Note: Last week we shared news about the Internet Archive receiving a grant to begin planning for the next-gen Wayback Machine.
This time, info and links to something cool, useful, and now available from the IA in an early pilot.
Via the IA Blog:
Imagine you could zoom seamlessly into to this rare Klimt painting to inspect the finest brush strokes? Or arrange the pages of a medieval manuscript on a virtual desktop to analyze and annotate them?
Now you can right here.
Cultural institutions around the globe, including the Internet Archive, are making images more dynamic through the International Image Interoperability Framework.
This common technical framework and open standard is enabling university libraries such as Stanford’s, museums such as the Getty, and national institutions such as the Bibliothèque nationale de France to share content in a seamless and dynamic way. The key is IIIF’s interoperability. Now for the first time, scholars can assemble the pages of a centuries old manuscript held in dozens of libraries around the world, right on their computers.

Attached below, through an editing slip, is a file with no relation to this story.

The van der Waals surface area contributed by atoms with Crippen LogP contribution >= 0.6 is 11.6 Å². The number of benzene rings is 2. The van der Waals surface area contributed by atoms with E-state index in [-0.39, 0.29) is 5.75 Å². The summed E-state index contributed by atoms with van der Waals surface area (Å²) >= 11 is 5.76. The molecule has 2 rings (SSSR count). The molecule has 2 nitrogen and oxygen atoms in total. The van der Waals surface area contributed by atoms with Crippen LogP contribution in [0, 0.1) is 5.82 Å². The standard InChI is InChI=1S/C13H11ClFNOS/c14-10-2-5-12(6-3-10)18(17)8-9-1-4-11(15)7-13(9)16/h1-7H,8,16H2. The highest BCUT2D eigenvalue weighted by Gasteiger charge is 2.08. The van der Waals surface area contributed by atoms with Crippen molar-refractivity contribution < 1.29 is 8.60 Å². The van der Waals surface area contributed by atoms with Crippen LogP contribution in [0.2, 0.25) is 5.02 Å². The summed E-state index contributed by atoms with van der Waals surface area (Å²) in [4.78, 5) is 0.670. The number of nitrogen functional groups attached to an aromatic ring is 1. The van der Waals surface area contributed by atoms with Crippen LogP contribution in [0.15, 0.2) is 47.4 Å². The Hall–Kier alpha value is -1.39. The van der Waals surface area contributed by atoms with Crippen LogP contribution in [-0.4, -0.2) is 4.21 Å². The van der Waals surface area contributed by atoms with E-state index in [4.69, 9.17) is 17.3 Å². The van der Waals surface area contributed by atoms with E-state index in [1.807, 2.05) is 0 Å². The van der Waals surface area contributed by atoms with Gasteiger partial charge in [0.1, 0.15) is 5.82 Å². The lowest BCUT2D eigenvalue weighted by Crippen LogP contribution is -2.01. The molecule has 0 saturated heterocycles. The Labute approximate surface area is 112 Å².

Thanks to the efforts of a volunteer engineer, Mek Karpeles and Stanford University Library’s Drew Winget, the Internet Archive is proud to release 9.3 million items into the IIIF ecosystem through our new product incubator and laboratory, Archivelab.
By visiting the service at http://iiif.archivelab.org, you will find a full list of the unique ID codes for more than nine million Internet Archive texts and images accessible by our IIIF proxy server.
The technical community can contribute to Mek’s code at https://github.com/mekarpeles/iiif.archive.org and explore documentation for the Archive’s IIIF implementation at http://iiif.archivelab.org/documentation.
MUCH More About IIIF and IA in the Complete Blog Post